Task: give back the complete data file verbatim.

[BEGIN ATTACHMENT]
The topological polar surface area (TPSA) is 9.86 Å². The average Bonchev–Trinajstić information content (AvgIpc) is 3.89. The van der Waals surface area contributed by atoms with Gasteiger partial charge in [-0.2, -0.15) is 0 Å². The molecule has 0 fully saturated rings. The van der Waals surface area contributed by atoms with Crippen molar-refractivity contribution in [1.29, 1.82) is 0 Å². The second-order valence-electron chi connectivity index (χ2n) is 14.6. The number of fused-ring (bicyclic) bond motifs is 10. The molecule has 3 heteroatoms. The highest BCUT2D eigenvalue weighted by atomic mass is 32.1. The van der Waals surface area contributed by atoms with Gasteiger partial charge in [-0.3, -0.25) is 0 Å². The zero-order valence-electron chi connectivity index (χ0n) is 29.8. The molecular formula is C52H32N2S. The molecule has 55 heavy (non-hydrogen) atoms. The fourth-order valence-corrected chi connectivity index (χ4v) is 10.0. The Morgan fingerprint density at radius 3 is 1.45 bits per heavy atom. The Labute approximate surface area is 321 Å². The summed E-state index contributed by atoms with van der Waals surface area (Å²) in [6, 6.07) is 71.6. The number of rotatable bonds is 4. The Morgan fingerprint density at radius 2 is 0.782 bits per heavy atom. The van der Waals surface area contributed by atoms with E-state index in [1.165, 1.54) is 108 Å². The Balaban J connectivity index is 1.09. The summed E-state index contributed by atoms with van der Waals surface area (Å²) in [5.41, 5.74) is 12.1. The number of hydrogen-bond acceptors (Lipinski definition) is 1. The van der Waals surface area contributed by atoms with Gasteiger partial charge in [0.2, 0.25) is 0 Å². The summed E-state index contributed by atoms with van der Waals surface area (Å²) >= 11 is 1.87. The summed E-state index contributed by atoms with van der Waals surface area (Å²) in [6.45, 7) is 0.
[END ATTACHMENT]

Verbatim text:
The topological polar surface area (TPSA) is 9.86 Å². The average Bonchev–Trinajstić information content (AvgIpc) is 3.89. The van der Waals surface area contributed by atoms with Gasteiger partial charge in [-0.2, -0.15) is 0 Å². The molecule has 0 fully saturated rings. The van der Waals surface area contributed by atoms with Crippen molar-refractivity contribution in [1.29, 1.82) is 0 Å². The second-order valence-electron chi connectivity index (χ2n) is 14.6. The number of fused-ring (bicyclic) bond motifs is 10. The molecule has 3 heteroatoms. The highest BCUT2D eigenvalue weighted by atomic mass is 32.1. The van der Waals surface area contributed by atoms with Gasteiger partial charge in [-0.3, -0.25) is 0 Å². The zero-order valence-electron chi connectivity index (χ0n) is 29.8. The molecular formula is C52H32N2S. The molecule has 55 heavy (non-hydrogen) atoms. The fourth-order valence-corrected chi connectivity index (χ4v) is 10.0. The Morgan fingerprint density at radius 3 is 1.45 bits per heavy atom. The Labute approximate surface area is 321 Å². The summed E-state index contributed by atoms with van der Waals surface area (Å²) in [6, 6.07) is 71.6. The number of rotatable bonds is 4. The Morgan fingerprint density at radius 2 is 0.782 bits per heavy atom. The van der Waals surface area contributed by atoms with E-state index in [1.165, 1.54) is 108 Å². The Balaban J connectivity index is 1.09. The summed E-state index contributed by atoms with van der Waals surface area (Å²) in [5.41, 5.74) is 12.1. The number of hydrogen-bond acceptors (Lipinski definition) is 1. The van der Waals surface area contributed by atoms with Gasteiger partial charge in [0.2, 0.25) is 0 Å². The summed E-state index contributed by atoms with van der Waals surface area (Å²) >= 11 is 1.87. The summed E-state index contributed by atoms with van der Waals surface area (Å²) in [6.45, 7) is 0.